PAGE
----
CyberCube: Reinsurance capacity to build as modelling confidence grows
A growing number of reinsurers are considering entering the cyber market as improvements in modelling lead to greater confidence around managing larger exposures, according to CyberCube’s chief growth officer Chris Methven.
“Modelling vendors across the gambit are improving with experience, time, knowledge of claims and so on. With that we're seeing a bit more convergence – while different modelling vendors are clearly going to have different outputs, they're not as different as they were,” Methven told The Insurer at the Rendez-Vous de Septembre in Monte Carlo.
“That convergence is giving reinsurers and capital market participants a bit more confidence in the underlying modelling.”
And as the industry’s understanding of cyber as a peril continues to evolve, more players are looking to enter the market.
“It's getting to the point now where more traditional reinsurers that weren't early adopters of cyber are getting more comfortable. That wasn't the case at the Rendez-Vous last year,” Methven said.
Methven also noted an increased interest in cyber from the ILS and capital markets. Absent any major weather events before year-end, he anticipated that the ILS market will begin to look at expanding its fledgling involvement in cyber.
“Cyber is still in its adolescence relative to other lines of insurance. As an industry, we’re still only insuring a low single-digit percentage of the cyber risk that's out there – and that is only going to increase,” he said.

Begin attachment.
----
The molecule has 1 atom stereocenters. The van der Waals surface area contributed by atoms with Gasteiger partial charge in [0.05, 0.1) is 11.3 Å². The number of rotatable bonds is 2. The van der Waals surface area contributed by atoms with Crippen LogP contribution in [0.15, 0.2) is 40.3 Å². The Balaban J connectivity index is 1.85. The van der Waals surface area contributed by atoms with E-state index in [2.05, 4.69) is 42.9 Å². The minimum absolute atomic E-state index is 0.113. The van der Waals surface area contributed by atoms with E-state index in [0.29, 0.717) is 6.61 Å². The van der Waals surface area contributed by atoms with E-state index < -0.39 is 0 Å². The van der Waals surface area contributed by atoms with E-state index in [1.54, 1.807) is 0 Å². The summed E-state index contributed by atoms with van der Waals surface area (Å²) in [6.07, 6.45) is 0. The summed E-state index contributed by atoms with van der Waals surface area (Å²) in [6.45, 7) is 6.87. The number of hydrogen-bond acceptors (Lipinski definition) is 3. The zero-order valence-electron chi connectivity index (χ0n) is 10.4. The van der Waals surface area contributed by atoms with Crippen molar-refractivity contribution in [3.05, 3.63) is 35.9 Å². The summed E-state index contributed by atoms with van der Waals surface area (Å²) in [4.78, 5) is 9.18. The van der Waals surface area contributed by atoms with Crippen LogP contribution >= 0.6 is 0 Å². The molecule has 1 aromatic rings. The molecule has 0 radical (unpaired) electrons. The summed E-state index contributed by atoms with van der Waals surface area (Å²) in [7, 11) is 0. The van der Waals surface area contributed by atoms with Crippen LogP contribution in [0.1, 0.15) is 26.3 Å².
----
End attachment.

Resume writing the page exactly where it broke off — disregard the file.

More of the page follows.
“In terms of bringing new capacity into the market, that's a problem that has to be unlocked if we're going to continue to grow. Regardless of what the pricing cycle is doing, long term we need more capacity in cyber. There's still a ton of traditional reinsurance capacity that isn't playing in the cyber market.”
With the cyber (re)insurance market currently estimated at around $16bn, there is certainly scope for growth.
“You put that in the context of nat cat markets, it's almost a rounding error. So there's a ton of growth opportunity and we need to bring that new capacity in. Getting comfortable with modelling is going to be a key means to unlock that capacity and ILS.”
This includes the ability to tailor model assumptions to a reinsurer or reinsurance broker’s view of risk, as well as adding claims experience, near-misses and minor events.
For example, with CyberCube’s latest Global Threat Briefing underlining Russian threat actors as a source of continued cyber crime activity in H2, reinsurers may be urged to model the impact of a destructive malware attack.
“Some scenarios will be particularly applicable to certain industry types, but it's certainly something we would recommend reinsurers carefully consider based on the exposures within their cedant portfolios,” Methven said.
Methven added that conversations at the Rendez-Vous have highlighted reinsurers’ desire for greater individual policy-level exposure information from cedants in order to inform underwriting decisions.
“Some of the largest reinsurers have been banging the drum about this for a long time. They actually want to understand, what are the individual risks driving changes in the overall portfolio? And, crucially, what are the technologies used in the supply chains of all of those insureds?”
He concluded that while the cyber market may see smaller players enter, the current leaders are unlikely to be toppled from their positions owing to their substantial analytical capabilities.
“I suspect that there will be a little bit less concentration of the overall market. One of the challenges the cyber market has had is such a high level of concentration on a relatively small number of insurers,” said Methven.
“I think we’ll see a bit more of a diversified market, but I still think it will be dominated by the big insurers that have been dominating the market so far, because there is a certain amount of analytical horsepower that you need as an organisation if you're going to get comfortable with giving yourself a large exposure to cyber.”